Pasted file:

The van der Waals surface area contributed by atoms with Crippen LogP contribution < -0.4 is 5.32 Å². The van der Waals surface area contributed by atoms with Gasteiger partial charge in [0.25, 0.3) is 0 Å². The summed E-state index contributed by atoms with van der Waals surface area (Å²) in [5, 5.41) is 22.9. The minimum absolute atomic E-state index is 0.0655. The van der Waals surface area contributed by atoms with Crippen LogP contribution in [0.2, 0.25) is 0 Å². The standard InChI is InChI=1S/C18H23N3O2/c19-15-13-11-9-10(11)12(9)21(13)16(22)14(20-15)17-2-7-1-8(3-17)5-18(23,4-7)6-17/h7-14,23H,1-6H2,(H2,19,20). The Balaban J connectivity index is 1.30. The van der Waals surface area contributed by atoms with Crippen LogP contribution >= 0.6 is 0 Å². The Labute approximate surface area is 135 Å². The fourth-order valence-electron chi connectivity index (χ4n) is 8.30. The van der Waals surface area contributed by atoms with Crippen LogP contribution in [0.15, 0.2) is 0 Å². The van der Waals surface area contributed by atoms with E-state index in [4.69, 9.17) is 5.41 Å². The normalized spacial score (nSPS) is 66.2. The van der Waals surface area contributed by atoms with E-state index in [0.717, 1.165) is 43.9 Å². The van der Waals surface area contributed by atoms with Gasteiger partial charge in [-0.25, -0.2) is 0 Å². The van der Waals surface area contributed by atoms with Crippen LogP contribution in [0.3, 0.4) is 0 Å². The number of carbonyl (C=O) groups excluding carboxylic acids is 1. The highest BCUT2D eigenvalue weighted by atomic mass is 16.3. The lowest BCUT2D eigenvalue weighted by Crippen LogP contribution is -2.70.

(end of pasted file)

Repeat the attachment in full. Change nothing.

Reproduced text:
The van der Waals surface area contributed by atoms with Crippen LogP contribution < -0.4 is 5.32 Å². The van der Waals surface area contributed by atoms with Gasteiger partial charge in [0.25, 0.3) is 0 Å². The summed E-state index contributed by atoms with van der Waals surface area (Å²) in [5, 5.41) is 22.9. The minimum absolute atomic E-state index is 0.0655. The van der Waals surface area contributed by atoms with Crippen LogP contribution in [0.2, 0.25) is 0 Å². The standard InChI is InChI=1S/C18H23N3O2/c19-15-13-11-9-10(11)12(9)21(13)16(22)14(20-15)17-2-7-1-8(3-17)5-18(23,4-7)6-17/h7-14,23H,1-6H2,(H2,19,20). The Balaban J connectivity index is 1.30. The van der Waals surface area contributed by atoms with Crippen LogP contribution >= 0.6 is 0 Å². The Labute approximate surface area is 135 Å². The fourth-order valence-electron chi connectivity index (χ4n) is 8.30. The van der Waals surface area contributed by atoms with Crippen LogP contribution in [0.15, 0.2) is 0 Å². The van der Waals surface area contributed by atoms with E-state index in [4.69, 9.17) is 5.41 Å². The normalized spacial score (nSPS) is 66.2. The van der Waals surface area contributed by atoms with E-state index in [0.717, 1.165) is 43.9 Å². The van der Waals surface area contributed by atoms with Gasteiger partial charge in [-0.25, -0.2) is 0 Å². The van der Waals surface area contributed by atoms with Crippen LogP contribution in [0.3, 0.4) is 0 Å². The number of carbonyl (C=O) groups excluding carboxylic acids is 1. The highest BCUT2D eigenvalue weighted by atomic mass is 16.3. The lowest BCUT2D eigenvalue weighted by Crippen LogP contribution is -2.70.